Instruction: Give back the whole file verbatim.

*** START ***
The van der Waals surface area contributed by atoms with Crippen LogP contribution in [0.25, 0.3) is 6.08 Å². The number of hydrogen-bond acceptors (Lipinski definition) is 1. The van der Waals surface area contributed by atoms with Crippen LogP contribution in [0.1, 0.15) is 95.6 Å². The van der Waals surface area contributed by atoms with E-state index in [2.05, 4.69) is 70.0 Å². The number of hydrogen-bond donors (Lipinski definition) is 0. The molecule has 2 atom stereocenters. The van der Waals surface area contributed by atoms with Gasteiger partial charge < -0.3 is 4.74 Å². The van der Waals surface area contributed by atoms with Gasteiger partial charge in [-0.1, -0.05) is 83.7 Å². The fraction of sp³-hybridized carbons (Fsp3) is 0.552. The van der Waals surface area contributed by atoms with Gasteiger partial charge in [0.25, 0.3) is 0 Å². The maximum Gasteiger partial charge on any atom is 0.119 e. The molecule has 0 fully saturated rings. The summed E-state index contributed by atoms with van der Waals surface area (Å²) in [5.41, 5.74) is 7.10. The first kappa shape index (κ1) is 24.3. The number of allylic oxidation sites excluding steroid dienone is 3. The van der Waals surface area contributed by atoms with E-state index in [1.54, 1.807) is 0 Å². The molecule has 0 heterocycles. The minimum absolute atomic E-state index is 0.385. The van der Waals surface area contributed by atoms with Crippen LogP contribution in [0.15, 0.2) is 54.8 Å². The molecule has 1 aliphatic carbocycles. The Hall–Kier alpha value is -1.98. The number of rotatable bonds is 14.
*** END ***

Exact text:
The van der Waals surface area contributed by atoms with Crippen LogP contribution in [0.25, 0.3) is 6.08 Å². The number of hydrogen-bond acceptors (Lipinski definition) is 1. The van der Waals surface area contributed by atoms with Crippen LogP contribution in [0.1, 0.15) is 95.6 Å². The van der Waals surface area contributed by atoms with E-state index in [2.05, 4.69) is 70.0 Å². The number of hydrogen-bond donors (Lipinski definition) is 0. The molecule has 2 atom stereocenters. The van der Waals surface area contributed by atoms with Gasteiger partial charge < -0.3 is 4.74 Å². The van der Waals surface area contributed by atoms with Gasteiger partial charge in [-0.1, -0.05) is 83.7 Å². The fraction of sp³-hybridized carbons (Fsp3) is 0.552. The van der Waals surface area contributed by atoms with Gasteiger partial charge in [0.25, 0.3) is 0 Å². The maximum Gasteiger partial charge on any atom is 0.119 e. The molecule has 0 fully saturated rings. The summed E-state index contributed by atoms with van der Waals surface area (Å²) in [5.41, 5.74) is 7.10. The first kappa shape index (κ1) is 24.3. The number of allylic oxidation sites excluding steroid dienone is 3. The van der Waals surface area contributed by atoms with E-state index in [1.54, 1.807) is 0 Å². The molecule has 0 heterocycles. The minimum absolute atomic E-state index is 0.385. The van der Waals surface area contributed by atoms with Crippen LogP contribution in [0.15, 0.2) is 54.8 Å². The molecule has 1 aliphatic carbocycles. The Hall–Kier alpha value is -1.98. The number of rotatable bonds is 14.